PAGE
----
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Putin's Unorthodox Orthodoxy

Pundits from both America and Europe have recently ascribed religious motivations to the actions of Vladimir Putin. Is Orthodox Christianity to blame for his militant incursions, reactionary policies, or anti-Western rhetoric?

Absolutely not.

The notion that the Ukrainian crisis has religious causes is both factually wrong and religiously offensive. What’s worse, it is politically foolish, playing directly into Putin’s preferred narrative of a culture war.

Nonetheless, the idea is gaining a foothold among powerful Western politicians. Carl Bildt, the Swedish Minister of Foreign Affairs, recently asserted that Putin’s efforts to destabilize the Ukraine and his “anti-Western and anti-decadent line” have been “building on deeply conservative orthodox ideas.” The irony is that both Mr. Bildt and Mr. Putin, who have opposing political goals, are employing a strikingly similar misrepresentation of Orthodox Christianity—that it is incompatible with the modern West.

Mr. Bildt is not the only global leader to presume the incompatibility of Orthodoxy and modernity. Since the early 1990s, US and European foreign policy has been profoundly shaped by a political thesis first advocated by Harvard professor Samuel Huntington. Huntington argued that both the Slavic-Orthodox and the Islamic “civilizations” were incapable of embracing Western-styled democracy. Their religious and cultural traditions were supposedly too primitive to accept the Enlightenment principles championed in the West. Foreign policy consultants Molly A. McKew and Gregory A. Maniatis have sounded similar notes, recently linking Mr. Putin’s “revitalization” of “orthodox morality” to his “expansionist vision” and repressive domestic policies.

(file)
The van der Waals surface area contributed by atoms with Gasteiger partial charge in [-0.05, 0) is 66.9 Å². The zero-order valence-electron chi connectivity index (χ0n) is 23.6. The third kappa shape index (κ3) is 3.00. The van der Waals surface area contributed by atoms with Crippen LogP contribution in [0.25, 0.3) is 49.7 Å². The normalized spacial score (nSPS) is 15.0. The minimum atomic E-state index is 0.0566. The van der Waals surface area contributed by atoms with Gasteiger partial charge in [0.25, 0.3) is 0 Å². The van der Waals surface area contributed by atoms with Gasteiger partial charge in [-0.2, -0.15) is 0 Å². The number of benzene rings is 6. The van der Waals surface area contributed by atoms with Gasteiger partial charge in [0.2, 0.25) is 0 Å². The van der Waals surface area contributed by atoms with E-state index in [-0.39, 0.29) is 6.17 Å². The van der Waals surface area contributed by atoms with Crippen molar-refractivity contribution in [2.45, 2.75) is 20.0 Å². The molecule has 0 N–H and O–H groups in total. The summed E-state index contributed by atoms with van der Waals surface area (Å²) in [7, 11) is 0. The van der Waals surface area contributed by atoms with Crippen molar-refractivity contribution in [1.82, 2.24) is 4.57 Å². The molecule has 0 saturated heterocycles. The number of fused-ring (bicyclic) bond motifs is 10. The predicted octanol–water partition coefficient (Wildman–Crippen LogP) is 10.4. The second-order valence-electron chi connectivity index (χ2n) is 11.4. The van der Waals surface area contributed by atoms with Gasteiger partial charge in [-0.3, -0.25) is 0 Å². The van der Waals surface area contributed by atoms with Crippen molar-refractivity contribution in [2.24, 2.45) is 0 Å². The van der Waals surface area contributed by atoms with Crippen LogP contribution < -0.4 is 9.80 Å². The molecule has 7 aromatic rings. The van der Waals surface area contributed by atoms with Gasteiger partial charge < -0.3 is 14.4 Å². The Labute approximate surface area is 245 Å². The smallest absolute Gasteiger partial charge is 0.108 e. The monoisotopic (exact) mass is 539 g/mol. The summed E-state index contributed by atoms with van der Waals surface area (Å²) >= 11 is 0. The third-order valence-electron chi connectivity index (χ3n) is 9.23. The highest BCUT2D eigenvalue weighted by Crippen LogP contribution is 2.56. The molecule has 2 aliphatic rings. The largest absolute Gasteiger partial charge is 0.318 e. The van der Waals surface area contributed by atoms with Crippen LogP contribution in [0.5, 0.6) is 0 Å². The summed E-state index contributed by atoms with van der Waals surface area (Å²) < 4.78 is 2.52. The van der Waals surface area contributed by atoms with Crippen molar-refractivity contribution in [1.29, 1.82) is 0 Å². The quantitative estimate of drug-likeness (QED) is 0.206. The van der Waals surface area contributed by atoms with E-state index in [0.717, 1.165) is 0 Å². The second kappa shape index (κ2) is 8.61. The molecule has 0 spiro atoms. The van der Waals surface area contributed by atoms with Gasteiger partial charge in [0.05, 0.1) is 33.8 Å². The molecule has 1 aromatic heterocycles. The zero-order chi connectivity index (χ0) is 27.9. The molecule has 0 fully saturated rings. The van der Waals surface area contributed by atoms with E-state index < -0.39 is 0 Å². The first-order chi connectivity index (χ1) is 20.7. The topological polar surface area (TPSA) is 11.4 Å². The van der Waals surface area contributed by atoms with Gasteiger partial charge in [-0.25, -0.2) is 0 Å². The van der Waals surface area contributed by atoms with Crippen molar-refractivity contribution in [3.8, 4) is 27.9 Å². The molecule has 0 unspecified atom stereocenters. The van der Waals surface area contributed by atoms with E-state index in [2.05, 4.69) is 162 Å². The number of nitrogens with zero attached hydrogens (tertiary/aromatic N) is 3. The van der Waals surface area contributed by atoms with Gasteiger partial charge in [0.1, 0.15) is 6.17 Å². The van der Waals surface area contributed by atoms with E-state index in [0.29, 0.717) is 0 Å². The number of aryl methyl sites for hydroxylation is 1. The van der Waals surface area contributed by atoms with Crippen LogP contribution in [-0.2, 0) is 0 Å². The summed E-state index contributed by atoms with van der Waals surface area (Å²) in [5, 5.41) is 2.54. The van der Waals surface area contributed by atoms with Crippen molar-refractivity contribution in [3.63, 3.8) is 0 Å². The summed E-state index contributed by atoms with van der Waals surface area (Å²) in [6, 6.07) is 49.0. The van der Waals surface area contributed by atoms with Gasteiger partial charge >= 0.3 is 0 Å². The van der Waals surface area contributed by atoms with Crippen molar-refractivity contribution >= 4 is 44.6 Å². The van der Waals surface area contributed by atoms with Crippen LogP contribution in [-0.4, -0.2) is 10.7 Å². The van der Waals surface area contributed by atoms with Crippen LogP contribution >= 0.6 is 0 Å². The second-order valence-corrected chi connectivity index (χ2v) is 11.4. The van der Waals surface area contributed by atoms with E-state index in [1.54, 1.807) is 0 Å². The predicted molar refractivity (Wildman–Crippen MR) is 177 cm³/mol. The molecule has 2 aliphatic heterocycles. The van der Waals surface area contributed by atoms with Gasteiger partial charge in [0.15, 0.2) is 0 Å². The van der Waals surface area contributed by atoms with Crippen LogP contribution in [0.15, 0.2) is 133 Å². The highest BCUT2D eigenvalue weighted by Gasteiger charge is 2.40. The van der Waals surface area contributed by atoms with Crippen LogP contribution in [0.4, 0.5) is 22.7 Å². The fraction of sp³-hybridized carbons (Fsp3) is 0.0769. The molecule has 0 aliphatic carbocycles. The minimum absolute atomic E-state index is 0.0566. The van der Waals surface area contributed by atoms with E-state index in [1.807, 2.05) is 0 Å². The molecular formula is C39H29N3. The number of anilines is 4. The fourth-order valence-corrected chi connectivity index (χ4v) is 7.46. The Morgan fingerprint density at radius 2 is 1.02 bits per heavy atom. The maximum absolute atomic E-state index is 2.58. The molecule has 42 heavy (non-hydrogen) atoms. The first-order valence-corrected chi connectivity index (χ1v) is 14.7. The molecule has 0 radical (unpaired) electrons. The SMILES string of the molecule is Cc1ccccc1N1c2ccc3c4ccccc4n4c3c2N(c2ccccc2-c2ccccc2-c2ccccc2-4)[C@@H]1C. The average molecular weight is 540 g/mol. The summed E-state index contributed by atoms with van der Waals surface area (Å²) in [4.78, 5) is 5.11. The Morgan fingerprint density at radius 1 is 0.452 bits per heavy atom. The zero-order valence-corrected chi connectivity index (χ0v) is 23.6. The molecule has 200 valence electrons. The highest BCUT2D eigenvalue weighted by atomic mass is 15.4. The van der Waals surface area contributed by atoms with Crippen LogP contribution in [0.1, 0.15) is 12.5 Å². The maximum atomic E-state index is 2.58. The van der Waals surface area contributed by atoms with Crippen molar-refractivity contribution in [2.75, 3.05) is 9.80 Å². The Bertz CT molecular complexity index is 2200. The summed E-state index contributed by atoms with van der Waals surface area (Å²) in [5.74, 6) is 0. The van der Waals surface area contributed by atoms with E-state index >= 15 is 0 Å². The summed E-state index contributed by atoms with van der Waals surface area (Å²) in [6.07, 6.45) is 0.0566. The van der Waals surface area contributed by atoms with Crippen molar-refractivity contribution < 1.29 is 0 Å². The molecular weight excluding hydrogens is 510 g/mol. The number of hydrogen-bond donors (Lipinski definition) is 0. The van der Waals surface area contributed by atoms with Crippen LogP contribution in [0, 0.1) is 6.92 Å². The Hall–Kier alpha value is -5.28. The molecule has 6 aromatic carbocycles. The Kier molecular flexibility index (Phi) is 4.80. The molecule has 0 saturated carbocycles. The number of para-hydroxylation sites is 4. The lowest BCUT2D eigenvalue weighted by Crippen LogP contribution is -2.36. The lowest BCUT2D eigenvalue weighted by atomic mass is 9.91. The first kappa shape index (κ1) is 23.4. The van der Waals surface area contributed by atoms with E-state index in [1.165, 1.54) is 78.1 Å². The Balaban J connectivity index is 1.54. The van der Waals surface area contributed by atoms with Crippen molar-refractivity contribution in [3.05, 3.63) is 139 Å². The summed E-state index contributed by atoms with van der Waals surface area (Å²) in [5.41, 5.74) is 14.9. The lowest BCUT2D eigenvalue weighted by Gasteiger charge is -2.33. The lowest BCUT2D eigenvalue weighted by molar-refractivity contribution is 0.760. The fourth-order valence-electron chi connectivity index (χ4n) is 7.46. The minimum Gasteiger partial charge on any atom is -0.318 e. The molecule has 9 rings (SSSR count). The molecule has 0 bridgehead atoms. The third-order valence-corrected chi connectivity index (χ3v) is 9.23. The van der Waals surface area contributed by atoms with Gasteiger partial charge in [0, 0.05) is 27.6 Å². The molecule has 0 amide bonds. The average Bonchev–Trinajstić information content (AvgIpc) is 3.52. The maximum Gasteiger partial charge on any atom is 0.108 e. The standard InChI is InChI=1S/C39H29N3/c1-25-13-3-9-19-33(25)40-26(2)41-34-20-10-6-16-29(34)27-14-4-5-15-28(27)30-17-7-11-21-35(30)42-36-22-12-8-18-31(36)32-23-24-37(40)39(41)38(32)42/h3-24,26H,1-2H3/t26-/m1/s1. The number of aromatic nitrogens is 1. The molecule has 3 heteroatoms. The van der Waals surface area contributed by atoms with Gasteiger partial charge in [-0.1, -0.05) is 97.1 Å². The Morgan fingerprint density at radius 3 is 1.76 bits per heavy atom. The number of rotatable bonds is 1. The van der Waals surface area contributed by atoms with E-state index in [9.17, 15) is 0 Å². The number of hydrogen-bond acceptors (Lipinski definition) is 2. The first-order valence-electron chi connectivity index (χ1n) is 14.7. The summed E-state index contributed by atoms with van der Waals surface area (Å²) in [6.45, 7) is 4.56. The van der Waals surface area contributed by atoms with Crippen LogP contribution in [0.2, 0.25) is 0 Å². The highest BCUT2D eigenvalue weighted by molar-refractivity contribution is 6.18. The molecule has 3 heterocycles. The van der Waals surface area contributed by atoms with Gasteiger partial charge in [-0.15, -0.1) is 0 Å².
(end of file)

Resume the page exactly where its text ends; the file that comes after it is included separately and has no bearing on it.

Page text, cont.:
Only the most superficial of analyses can claim that Mr. Putin’s actions are motivated by Orthodox Christian faith. He is, in fact, doing little more than masking his own political objectives behind the veil of a moralizing principle. Mr. Putin’s efforts to criminalize homosexuality or public swearing are a function of his political calculus, not the inevitable legislative outcome of Orthodox Christian faith.

Throughout history in both East and West, political activists have routinely attempted to solidify their bases by demonizing a religious other. Mr. Putin seeks to present himself as a valiant defender of traditional Russian values against a vacuous and immoral West precisely because he believes that linking himself to the cause of a self-made Christianity will authorize him to enact his stated desire to reintegrate the ancestral Eurasian lands of Russia, Ukraine, and Belarus.

This is not Orthodox Christianity, but classic political showmanship. And it’s far from unique to Mr. Putin. Dressing up political ambition in the clothes of traditional values goes back as far as Caesar Augustus—and for good reason. This rhetorical move is often, unfortunately, effective.

Mr. Bildt should know better, and perhaps he does. But a more sophisticated parsing of the religious rhetoric is not useful to him and his neo-conservative American supporters. It would undermine their desire to paint the Ukrainian crisis as an exaggerated clash between East and West, wherein the West is modern and good and the East is dangerously religious and totalitarian.

The “clash of civilizations” viewpoint also relies on flawed assumptions about Orthodox Christian history and doctrine. Over the past decade, scholarship has conclusively demonstrated that the supposed cultural divide between Christian East and Christian West was largely a political invention that reaches back centuries.